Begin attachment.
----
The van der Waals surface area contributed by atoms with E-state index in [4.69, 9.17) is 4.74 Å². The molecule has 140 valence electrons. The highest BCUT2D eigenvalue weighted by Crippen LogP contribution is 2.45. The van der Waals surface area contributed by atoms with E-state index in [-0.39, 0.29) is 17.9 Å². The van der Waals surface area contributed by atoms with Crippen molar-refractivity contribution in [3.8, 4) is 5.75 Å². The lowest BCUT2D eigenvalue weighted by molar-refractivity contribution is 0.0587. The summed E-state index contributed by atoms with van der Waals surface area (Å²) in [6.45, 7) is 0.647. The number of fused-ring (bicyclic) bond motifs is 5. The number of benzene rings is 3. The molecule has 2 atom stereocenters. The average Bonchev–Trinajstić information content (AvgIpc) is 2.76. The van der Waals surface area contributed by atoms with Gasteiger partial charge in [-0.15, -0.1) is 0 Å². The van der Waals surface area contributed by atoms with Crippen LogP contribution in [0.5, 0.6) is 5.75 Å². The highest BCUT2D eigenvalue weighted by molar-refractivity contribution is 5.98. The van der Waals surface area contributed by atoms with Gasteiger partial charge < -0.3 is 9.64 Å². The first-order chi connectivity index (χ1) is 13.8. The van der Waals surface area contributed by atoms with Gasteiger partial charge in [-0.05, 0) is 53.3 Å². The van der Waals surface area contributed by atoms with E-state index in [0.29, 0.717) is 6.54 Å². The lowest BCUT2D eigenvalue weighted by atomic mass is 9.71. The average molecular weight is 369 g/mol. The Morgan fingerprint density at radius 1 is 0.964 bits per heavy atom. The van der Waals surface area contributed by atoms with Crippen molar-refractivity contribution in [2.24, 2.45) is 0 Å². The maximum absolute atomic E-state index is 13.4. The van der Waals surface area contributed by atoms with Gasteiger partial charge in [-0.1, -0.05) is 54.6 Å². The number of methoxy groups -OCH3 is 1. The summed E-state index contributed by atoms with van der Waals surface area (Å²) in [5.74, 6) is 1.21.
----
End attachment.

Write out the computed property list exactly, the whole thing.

The van der Waals surface area contributed by atoms with E-state index in [4.69, 9.17) is 4.74 Å². The molecule has 140 valence electrons. The highest BCUT2D eigenvalue weighted by Crippen LogP contribution is 2.45. The van der Waals surface area contributed by atoms with E-state index in [-0.39, 0.29) is 17.9 Å². The van der Waals surface area contributed by atoms with Crippen molar-refractivity contribution in [3.8, 4) is 5.75 Å². The lowest BCUT2D eigenvalue weighted by molar-refractivity contribution is 0.0587. The summed E-state index contributed by atoms with van der Waals surface area (Å²) in [6.45, 7) is 0.647. The number of fused-ring (bicyclic) bond motifs is 5. The number of benzene rings is 3. The molecule has 2 atom stereocenters. The average Bonchev–Trinajstić information content (AvgIpc) is 2.76. The van der Waals surface area contributed by atoms with Gasteiger partial charge in [-0.15, -0.1) is 0 Å². The van der Waals surface area contributed by atoms with Crippen LogP contribution in [0.5, 0.6) is 5.75 Å². The highest BCUT2D eigenvalue weighted by molar-refractivity contribution is 5.98. The van der Waals surface area contributed by atoms with Gasteiger partial charge < -0.3 is 9.64 Å². The first-order chi connectivity index (χ1) is 13.8. The van der Waals surface area contributed by atoms with Gasteiger partial charge in [-0.05, 0) is 53.3 Å². The van der Waals surface area contributed by atoms with E-state index in [0.29, 0.717) is 6.54 Å². The lowest BCUT2D eigenvalue weighted by atomic mass is 9.71. The average molecular weight is 369 g/mol. The Morgan fingerprint density at radius 1 is 0.964 bits per heavy atom. The van der Waals surface area contributed by atoms with Crippen molar-refractivity contribution in [2.24, 2.45) is 0 Å². The maximum absolute atomic E-state index is 13.4. The van der Waals surface area contributed by atoms with Gasteiger partial charge in [-0.1, -0.05) is 54.6 Å². The number of methoxy groups -OCH3 is 1. The summed E-state index contributed by atoms with van der Waals surface area (Å²) in [5.74, 6) is 1.21.